The first thing to do, Dr. Gerber explains, is to provide a validating, empathic response, something along the lines of, “I’m so sorry that this happened to you, that sounds really difficult.”  Rather than jump to thinking about interventions or therapeutics right away, ask a next question:  “How much difficulty is this causing you in your current life?” If the traumatic experience is preventing your patient from enjoying a happy, stable life, then interventions should be considered. You’ll want to have local resources queued up and at the ready for these situations (for example, social work referrals, hotline numbers, palm cards, pamphlets, websites, and behavioral health sources). But keep in mind that a patient might disclose their past trauma to you and that might be it. They may not be open to seeing a therapist or a social worker right now; they might just want to talk with you.

Won’t doing all of this take more time?

Dr. Gerber points out that if you get in the habit of working with a trauma-informed lens, it will become a natural part of your workflow. She also makes the point that adopting a TIC-approach will, ultimately, save time. Yes, the initial investment might require some additional time, but over the long run, when your patient feels heard and you gain insight into the long-term patterns impacting their health, their care (and your effectiveness) will improve.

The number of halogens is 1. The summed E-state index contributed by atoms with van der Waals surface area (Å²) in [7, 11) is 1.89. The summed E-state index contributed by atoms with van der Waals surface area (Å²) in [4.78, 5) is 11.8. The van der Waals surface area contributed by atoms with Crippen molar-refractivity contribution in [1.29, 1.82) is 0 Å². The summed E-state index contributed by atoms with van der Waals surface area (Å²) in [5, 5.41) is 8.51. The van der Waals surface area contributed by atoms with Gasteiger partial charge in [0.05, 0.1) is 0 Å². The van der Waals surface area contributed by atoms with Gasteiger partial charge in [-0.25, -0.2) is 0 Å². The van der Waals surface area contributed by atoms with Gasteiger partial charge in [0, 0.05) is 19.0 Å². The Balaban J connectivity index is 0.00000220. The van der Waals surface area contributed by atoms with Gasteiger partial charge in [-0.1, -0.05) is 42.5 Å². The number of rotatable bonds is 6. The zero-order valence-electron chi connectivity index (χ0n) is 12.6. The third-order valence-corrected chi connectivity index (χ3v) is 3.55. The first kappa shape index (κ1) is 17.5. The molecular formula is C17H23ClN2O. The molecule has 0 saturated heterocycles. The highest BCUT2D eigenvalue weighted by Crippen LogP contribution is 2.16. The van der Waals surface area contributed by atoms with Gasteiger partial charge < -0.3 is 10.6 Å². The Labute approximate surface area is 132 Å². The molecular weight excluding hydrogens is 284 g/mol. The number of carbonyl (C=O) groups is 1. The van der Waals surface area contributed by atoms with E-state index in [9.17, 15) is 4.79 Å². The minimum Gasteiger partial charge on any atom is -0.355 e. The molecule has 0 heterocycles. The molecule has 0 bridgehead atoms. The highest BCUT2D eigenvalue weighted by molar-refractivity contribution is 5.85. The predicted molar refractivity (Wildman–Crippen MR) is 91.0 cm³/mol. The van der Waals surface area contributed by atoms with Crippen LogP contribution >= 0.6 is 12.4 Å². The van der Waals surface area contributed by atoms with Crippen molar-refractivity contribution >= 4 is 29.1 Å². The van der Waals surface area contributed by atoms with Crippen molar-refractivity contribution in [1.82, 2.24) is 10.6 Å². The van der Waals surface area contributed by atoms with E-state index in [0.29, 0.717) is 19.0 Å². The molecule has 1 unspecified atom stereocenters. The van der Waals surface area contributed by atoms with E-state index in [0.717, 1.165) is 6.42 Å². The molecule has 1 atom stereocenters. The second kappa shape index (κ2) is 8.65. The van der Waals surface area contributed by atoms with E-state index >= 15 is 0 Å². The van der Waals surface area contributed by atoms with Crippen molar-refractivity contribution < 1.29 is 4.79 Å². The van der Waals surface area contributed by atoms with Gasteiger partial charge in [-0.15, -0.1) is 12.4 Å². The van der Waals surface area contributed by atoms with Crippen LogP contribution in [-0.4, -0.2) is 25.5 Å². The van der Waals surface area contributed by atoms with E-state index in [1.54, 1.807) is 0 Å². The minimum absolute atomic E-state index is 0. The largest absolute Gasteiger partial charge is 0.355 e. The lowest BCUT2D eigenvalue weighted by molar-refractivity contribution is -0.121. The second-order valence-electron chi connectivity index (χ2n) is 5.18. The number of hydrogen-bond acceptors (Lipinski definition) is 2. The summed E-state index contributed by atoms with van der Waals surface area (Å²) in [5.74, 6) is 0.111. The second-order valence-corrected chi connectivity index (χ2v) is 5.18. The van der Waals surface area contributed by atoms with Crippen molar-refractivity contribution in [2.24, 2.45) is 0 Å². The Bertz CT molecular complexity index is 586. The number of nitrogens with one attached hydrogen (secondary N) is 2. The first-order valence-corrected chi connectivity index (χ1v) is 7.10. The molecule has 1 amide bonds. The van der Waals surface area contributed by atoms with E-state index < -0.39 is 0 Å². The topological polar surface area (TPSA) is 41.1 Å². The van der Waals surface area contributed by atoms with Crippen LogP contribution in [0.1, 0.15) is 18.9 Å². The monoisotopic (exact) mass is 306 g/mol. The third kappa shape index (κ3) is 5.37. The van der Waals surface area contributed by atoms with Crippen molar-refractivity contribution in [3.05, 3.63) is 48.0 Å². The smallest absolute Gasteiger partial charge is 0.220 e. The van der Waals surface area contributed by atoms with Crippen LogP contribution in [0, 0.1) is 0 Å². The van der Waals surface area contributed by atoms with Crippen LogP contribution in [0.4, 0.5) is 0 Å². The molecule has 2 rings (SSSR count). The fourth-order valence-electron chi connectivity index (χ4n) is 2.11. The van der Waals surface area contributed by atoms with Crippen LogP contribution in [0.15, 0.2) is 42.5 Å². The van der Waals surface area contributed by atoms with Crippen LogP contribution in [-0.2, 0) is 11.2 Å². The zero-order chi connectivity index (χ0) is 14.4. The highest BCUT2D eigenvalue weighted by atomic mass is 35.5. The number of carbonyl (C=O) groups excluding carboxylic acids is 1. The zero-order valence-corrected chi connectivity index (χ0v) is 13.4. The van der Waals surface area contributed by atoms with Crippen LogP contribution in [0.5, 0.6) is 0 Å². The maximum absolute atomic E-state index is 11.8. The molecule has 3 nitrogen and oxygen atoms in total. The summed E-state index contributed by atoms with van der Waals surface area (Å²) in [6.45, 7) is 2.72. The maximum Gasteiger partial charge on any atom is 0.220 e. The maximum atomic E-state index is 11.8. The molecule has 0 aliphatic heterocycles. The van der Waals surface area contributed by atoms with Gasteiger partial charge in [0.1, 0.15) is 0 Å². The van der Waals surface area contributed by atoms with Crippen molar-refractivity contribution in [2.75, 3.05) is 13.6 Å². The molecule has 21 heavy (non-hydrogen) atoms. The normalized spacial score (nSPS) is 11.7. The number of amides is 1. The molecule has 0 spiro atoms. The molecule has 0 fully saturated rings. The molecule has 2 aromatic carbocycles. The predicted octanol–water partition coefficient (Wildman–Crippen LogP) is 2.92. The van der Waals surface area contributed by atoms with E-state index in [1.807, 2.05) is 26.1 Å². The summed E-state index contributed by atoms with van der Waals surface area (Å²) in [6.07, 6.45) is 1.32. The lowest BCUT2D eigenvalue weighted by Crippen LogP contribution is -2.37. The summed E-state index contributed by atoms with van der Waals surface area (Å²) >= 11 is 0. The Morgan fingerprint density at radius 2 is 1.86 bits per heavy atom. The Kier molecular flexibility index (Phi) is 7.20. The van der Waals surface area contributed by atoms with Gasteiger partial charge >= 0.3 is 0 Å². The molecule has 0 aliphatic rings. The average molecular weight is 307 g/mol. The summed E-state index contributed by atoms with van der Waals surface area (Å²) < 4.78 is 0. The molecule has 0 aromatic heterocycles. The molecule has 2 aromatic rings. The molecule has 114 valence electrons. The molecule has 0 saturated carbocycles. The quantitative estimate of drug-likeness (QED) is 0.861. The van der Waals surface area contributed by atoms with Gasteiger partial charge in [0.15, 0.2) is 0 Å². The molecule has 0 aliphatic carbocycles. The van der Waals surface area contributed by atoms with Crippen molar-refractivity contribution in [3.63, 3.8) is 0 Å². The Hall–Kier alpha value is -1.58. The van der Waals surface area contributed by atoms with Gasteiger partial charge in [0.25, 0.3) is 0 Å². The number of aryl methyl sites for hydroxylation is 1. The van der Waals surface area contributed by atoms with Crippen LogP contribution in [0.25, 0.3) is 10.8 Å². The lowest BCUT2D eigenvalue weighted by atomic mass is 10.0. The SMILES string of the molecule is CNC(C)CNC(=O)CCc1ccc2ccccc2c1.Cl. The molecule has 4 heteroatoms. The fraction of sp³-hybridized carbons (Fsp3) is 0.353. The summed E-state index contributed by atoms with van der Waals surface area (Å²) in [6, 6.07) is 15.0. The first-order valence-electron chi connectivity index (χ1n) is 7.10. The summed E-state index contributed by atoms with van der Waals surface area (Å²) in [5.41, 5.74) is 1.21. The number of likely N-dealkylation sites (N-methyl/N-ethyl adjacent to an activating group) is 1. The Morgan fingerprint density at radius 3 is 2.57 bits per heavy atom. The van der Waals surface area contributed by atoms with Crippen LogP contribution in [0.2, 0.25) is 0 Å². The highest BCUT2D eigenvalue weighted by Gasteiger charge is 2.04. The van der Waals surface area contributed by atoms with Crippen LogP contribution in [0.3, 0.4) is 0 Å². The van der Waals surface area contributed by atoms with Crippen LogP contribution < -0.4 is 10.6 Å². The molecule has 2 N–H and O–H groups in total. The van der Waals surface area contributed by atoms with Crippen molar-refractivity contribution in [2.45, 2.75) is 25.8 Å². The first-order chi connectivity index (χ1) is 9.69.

So, to sum up, here are a few take-home points:

  • Trauma is shockingly common and surprisingly subjective
  • Don’t be afraid of asking about trauma – you don’t want to miss the opportunity to provide more effective care, and get to the bottom of chronic health problems
  • It is not about getting to a diagnosis, it’s about more informed patient care
  • Remember, you don’t need to know the exact details of a person’s trauma to be trauma-informed
  • Trauma-informed care is just basically good patient-centered care
  • Thinking about your patients through a trauma-informed lens gives you a way to deliver more effective and precise healthcare to our high-use, multi-morbid, and chronically complex patients
  • Make use of your instincts as a physician and leverage your rapport and continuity– you know your patients best – listen to them, and their responses will guide you and inform your actions.